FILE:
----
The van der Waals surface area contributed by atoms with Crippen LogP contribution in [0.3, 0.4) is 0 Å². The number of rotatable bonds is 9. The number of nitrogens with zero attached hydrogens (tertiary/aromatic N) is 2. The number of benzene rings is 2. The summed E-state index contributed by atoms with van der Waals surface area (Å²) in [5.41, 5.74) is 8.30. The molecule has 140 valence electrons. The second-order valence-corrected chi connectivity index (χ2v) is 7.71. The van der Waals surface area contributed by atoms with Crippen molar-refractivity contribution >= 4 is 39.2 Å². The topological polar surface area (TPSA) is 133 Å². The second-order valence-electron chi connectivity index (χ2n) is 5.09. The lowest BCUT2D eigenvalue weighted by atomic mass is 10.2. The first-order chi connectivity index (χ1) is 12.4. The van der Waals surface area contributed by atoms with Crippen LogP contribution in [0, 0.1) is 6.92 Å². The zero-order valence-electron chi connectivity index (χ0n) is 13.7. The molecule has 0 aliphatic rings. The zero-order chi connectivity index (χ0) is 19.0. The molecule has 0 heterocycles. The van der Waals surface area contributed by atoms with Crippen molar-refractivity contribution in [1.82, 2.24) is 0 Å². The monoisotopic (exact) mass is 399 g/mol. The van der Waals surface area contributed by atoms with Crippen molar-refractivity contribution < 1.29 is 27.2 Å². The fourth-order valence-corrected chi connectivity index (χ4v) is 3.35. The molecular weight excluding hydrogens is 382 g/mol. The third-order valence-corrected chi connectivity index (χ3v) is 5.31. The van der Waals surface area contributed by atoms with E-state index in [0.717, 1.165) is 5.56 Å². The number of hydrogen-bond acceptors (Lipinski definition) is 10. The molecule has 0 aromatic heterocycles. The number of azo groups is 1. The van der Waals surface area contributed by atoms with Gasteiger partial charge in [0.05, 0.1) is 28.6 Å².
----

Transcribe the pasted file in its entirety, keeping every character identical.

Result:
The van der Waals surface area contributed by atoms with Crippen LogP contribution in [0.3, 0.4) is 0 Å². The number of rotatable bonds is 9. The number of nitrogens with zero attached hydrogens (tertiary/aromatic N) is 2. The number of benzene rings is 2. The summed E-state index contributed by atoms with van der Waals surface area (Å²) in [5.41, 5.74) is 8.30. The molecule has 140 valence electrons. The second-order valence-corrected chi connectivity index (χ2v) is 7.71. The van der Waals surface area contributed by atoms with Crippen molar-refractivity contribution >= 4 is 39.2 Å². The topological polar surface area (TPSA) is 133 Å². The second-order valence-electron chi connectivity index (χ2n) is 5.09. The lowest BCUT2D eigenvalue weighted by atomic mass is 10.2. The first-order chi connectivity index (χ1) is 12.4. The van der Waals surface area contributed by atoms with Crippen LogP contribution in [0, 0.1) is 6.92 Å². The zero-order valence-electron chi connectivity index (χ0n) is 13.7. The molecule has 0 aliphatic rings. The zero-order chi connectivity index (χ0) is 19.0. The molecule has 0 heterocycles. The van der Waals surface area contributed by atoms with Crippen molar-refractivity contribution in [1.82, 2.24) is 0 Å². The monoisotopic (exact) mass is 399 g/mol. The van der Waals surface area contributed by atoms with Crippen molar-refractivity contribution < 1.29 is 27.2 Å². The fourth-order valence-corrected chi connectivity index (χ4v) is 3.35. The molecular weight excluding hydrogens is 382 g/mol. The third-order valence-corrected chi connectivity index (χ3v) is 5.31. The van der Waals surface area contributed by atoms with E-state index in [0.717, 1.165) is 5.56 Å². The number of hydrogen-bond acceptors (Lipinski definition) is 10. The molecule has 0 aromatic heterocycles. The number of azo groups is 1. The van der Waals surface area contributed by atoms with Gasteiger partial charge in [0.05, 0.1) is 28.6 Å².